Every member of the families totally fitted—getting up and going to work and going to school and coming back and watching television and doing nothing and going to bed. Nothing to say really. To get them to say anything about anything was almost impossible. They thought about nothing, they said nothing very much, they were just fucking dead and there was no edge or no sharpness or no challenge and it was very difficult to keep awake reading this. Just fuck all, an endless drone, about nothing.

Not surprisingly, this part of the study never got into print.

As for his attack on psychiatric practice, he was indeed outraged by any lack of tenderness toward people suffering the terrible loss of sanity. But more than once he emphasizes that drugs and electric shocks are all right in their way, if they are acceptable to the patient. The belief in self-cure that he had—originally, at least—was perhaps naive. It was this belief that led to the setting up of the Kingsley Hall community in London in 1965.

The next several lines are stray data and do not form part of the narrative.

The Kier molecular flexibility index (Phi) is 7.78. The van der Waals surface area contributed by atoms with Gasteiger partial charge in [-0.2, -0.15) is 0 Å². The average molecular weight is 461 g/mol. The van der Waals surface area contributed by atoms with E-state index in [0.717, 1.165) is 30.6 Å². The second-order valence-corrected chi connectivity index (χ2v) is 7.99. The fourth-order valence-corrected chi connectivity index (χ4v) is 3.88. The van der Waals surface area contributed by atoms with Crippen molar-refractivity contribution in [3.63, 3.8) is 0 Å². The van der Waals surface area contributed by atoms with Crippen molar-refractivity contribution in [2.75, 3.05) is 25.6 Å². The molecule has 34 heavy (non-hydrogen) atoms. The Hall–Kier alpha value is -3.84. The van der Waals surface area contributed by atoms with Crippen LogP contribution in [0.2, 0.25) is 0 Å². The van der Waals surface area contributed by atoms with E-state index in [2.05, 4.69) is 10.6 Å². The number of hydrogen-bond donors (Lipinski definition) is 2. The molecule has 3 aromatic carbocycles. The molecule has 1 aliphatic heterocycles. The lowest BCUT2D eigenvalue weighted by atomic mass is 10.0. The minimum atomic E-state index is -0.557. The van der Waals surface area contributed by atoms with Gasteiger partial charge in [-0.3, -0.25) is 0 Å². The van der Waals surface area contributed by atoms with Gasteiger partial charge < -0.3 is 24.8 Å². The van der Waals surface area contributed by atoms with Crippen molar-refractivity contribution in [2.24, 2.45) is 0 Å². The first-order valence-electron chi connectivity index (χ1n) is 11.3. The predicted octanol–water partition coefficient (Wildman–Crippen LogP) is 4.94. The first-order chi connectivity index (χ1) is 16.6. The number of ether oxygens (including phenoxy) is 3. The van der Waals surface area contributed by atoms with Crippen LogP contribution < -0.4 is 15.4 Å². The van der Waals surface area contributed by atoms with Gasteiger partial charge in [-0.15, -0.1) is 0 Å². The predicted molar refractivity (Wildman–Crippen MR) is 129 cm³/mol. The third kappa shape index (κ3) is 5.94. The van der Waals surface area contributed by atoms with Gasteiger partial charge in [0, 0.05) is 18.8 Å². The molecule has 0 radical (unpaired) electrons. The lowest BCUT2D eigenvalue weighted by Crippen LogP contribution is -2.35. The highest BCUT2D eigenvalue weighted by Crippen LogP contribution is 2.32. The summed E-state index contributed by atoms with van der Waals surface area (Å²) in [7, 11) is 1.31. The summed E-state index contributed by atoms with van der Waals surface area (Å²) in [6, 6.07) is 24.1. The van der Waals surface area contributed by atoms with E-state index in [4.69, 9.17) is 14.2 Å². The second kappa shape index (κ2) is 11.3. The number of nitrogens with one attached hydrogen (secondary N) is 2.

Kingsley Hall, in the best idealistic tradition, planned to freely accommodate people who felt they needed to live there, without any classification into staff and patients. There was not much record-keeping, and everyone’s account of it differs, so its real history still needs to be written. It was, at the least, not quite a success story.5 There were so few rules that the more difficult people disturbed the others. Much of the running of the place was done by young American colleagues, whom Laing claimed he had never liked. An ex-member wrote a satirical novel about his stay, which included a far from flattering portrait of Laing. The sturdy working-class Brits who lived in the neighborhood hated the sight of residents wandering out into the street without—horror!—any shoes on.